Tennessee Republicans introduce rural healthcare plan

President Ronald Reagan meets Katie Beckett, along with her parents, Julia and Mark Beckett as the president exits Air Force One on the tarmac of Cedar Rapids Municipal Airport, Iowa, 20 September 1984. (photo by official White House photographer Michael Evans, courtesy of the Ronald Reagan Presidential Library)

Tennessee Republican lawmakers have proposed a health care reform package that they say is a “patient-centered, free market approach” to Tennessee healthcare.

Named the CARE plan, ‘Consumerism, Access, Rural, Empowering’ proponents say that the plan is an important first step to offering healthcare solutions that will “increase access and the quality of care available to Tennesseans, while driving down overall costs and protecting all patients whether or not they have preexisting conditions.”

The plan is in response to pressure of the state refusal of Medicaid expansion, what many see as the reason for the closure of so many of the state’s rural hospitals.

“Unlike the legislatures of virtually every other state in the United States, the Republicans who currently control the Tennessee legislature have resolutely refused to expand health care,” said Democratic Caucus Chair Mike Stewart.

According to lawmakers, the plan will create price transparency and more data on healthcare prices, launch an All-Payer Claims Database that will provide consumers with information to contain costs and improve health system performance through the utilization of local data, eliminate confusion and streamline billing, promote competition, improve drug pricing affordability, utilize telehealth and telemedicine to increase rural healthcare access, recruit innovative healthcare professionals, physicians, and biotech companies to our state, assist families in caring for sick children despite their financial status, explore options to increase access to behavioral health services, and secure block grant funding so Tennessee can create a patient centered healthcare system to address our unique needs.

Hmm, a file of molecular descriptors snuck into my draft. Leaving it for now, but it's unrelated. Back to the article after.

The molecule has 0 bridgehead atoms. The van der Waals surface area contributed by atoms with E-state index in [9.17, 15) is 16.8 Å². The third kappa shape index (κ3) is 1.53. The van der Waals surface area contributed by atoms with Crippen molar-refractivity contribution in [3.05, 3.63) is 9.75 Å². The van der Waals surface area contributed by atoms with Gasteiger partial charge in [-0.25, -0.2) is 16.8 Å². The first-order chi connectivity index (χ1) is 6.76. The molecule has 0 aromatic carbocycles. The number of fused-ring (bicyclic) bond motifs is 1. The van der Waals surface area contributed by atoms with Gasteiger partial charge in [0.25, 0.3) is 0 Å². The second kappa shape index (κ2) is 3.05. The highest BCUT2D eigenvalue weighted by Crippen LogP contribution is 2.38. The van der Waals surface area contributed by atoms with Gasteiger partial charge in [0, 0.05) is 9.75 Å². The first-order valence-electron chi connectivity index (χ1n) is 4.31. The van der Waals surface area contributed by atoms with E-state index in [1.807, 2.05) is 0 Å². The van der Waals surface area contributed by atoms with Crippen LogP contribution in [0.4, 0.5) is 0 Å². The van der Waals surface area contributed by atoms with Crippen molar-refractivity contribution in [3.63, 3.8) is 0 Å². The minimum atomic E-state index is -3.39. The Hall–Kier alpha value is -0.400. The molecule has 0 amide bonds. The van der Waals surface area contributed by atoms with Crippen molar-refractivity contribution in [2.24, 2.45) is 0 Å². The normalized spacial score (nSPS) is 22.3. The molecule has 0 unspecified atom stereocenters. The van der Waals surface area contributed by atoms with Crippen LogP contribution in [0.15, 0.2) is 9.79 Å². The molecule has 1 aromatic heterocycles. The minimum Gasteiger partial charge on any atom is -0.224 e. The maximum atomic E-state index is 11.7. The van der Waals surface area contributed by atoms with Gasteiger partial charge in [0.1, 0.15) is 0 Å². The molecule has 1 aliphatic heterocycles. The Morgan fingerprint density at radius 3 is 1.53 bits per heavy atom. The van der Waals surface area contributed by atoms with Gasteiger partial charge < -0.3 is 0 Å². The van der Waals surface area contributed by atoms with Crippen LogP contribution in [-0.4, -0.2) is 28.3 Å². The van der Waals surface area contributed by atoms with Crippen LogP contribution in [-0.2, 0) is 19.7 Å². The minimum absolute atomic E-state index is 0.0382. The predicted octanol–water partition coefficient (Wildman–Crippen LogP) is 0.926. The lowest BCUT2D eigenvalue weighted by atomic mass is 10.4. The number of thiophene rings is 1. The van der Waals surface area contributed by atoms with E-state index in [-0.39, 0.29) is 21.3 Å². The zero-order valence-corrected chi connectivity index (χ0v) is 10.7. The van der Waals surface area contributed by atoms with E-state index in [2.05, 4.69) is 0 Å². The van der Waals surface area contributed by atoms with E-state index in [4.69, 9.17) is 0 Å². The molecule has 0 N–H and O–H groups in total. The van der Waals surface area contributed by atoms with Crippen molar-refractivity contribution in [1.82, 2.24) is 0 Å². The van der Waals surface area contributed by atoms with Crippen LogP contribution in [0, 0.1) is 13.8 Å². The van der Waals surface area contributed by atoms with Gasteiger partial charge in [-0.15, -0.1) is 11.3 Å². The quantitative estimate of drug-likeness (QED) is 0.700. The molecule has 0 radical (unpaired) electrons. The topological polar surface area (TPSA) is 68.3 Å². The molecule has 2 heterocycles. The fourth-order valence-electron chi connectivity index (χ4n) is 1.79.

The goal of the initiatives will increase access and the quality of care available to Tennesseans, while driving down overall costs and protecting all patients—with or without preexisting conditions.

“Our healthcare crisis was not created overnight. In fact, this is an issue that has been building in cities and towns across our state over the past two decades,” said Tennessee House Speaker Glen Casada (R-Franklin). “This plan is an important first step in addressing the health concerns of all Tennesseans through increased competition and transparency, and once again, it demonstrates Tennessee’s ability to lead on an important issue with both local and national implications.”

In response to the CARE Plan, Michele Johnson, executive director of Tennessee Justice Center, said: “We are glad our legislators finally heard that healthcare is the number one priority in our state. We want to see the issues we talk about around the kitchen table actually addressed by our legislators.